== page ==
According to the latest studies, it seems that spontaneous abortion would have a greater relationship with the day on which implantation occurs after the moment of conception.
It seems that every time new causes are being discovered that can cause the pregnancy not to reach term, especially during the first weeks of pregnancy, when there is a greater risk (especially and especially between weeks 6 and 8).
The truth is that miscarriage is more common than you think; Obviously, most women do not go around telling that they have suffered an abortion prior to their new pregnancy, or even if they already have some children. The statistics are clear in this regard: a quarter of pregnancies end in miscarriage.
In fact, while the risk of miscarriage in a woman between 20 and 30 years of age is 12%, between 30 and 40 years the risk increases to 15%; however, after 40 years of age the risk rises 10 points (up to 25%).
Most abortions occur before week 24 of pregnancy, the most common being those that occur before week 12, mostly as a consequence of chromosomal abnormalities in the fetus, and these occur by chance, not having to be related to genetic problems in the mother or father.
Until a few years ago it was suspected that spontaneous abortion could have a special relationship with the day of implantation; that is, with the day on which the fertilized ovum was implanted.
Recently, a study, has revealed that miscarriage is also related to the day of implantation, so that:
- If the embryo attaches (implants) nine days after fertilization, the risk of miscarriage is 13%.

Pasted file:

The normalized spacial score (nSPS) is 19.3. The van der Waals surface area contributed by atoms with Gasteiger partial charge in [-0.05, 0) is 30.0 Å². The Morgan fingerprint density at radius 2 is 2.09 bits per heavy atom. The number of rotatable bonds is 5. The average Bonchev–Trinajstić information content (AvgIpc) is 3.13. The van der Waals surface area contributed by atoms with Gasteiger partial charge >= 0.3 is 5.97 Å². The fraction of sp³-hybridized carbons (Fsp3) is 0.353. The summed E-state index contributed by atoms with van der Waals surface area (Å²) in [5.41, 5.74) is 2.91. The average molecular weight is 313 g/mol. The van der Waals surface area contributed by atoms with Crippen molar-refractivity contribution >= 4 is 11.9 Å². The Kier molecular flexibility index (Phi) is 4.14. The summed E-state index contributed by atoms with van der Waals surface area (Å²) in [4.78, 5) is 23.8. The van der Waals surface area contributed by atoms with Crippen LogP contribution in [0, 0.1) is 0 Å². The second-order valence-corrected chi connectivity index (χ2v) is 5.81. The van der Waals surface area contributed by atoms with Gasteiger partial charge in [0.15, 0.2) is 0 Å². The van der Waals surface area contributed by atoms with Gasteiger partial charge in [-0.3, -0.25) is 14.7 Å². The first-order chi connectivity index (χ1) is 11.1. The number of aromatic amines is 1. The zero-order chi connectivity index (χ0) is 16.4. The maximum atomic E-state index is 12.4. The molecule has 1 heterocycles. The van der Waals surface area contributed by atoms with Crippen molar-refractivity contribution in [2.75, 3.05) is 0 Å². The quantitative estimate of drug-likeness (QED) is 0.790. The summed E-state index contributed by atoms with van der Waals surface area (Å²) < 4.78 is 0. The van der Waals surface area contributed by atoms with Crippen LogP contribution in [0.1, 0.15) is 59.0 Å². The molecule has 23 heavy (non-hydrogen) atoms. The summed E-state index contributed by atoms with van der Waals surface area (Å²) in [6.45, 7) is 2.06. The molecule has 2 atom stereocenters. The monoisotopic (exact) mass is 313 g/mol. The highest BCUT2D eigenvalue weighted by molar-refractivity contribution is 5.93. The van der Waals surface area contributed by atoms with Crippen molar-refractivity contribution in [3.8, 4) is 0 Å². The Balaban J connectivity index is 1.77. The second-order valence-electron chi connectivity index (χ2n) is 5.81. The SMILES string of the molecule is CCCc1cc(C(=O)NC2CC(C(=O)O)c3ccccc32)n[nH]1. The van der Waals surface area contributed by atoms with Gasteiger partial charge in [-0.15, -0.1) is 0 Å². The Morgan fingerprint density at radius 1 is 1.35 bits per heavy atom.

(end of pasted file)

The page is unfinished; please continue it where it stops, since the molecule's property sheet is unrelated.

- If the embryo implants ten days later, the risk of miscarriage increases to 26%.
- If the embryo implants eleven days later, the risk of miscarriage increases to 52%.
- If the embryo implants later, the risk increases to 82%.
There are several reasons why the risk of miscarriage increases with late implantation:
- The receptivity of the endometrium decreases during the late luteal phase, which means that the woman’s body is even wiser than it is thought, since we would find ourselves before a natural mechanism by which damaged embryos are eliminated.
- The corpus luteum is less sensitive to the hormone chorionic gonadotropin 11-12 days after ovulation.
- Unhealthy embryos can develop more slowly, influencing abnormal implantation that results in late and weaker production of the hormone HCG.
Therefore, as a conclusion of the study, when implantation occurs between 8 and 10 days after ovulation, the pregnancy is much healthier, reducing the risk of miscarriage.
What is implantation?
Before talking about implantation, we must talk about what is known as implantation bleeding, since it occurs as a consequence of the fertilized egg having implanted or nested in the uterus.
It is a type of mild bleeding, with a lighter texture, less thick, and whose color can vary from pinkish tone to a little more brownish.
By implantation we understand the moment in which the zygote reaches the uterus and solidly adheres to the endometrium, where it will be nourished by the maternal blood.
Right from the moment of conception, your body actively “works” to make room for new life. For this reason, just after fertilization, cell division occurs, so that in the first 12 hours the unicellular zygote divides into two cells, and these in turn divide into two others (and this continues, doubling every 12 hours).
Meanwhile, the zygote moves through the fallopian tubes, until it reaches the uterus, at which point it sticks to the wall until it begins to produce enzymes that will help it digest the lining of the uterus, allowing it to nest in the endometrium.
On what day does the implantation take place?
After conception, implantation usually occurs 7-10 days after fertilization. In fact, the most common is that by day 12 the blastocyst has already nested in the endometrium, which we could consider as its new “home”.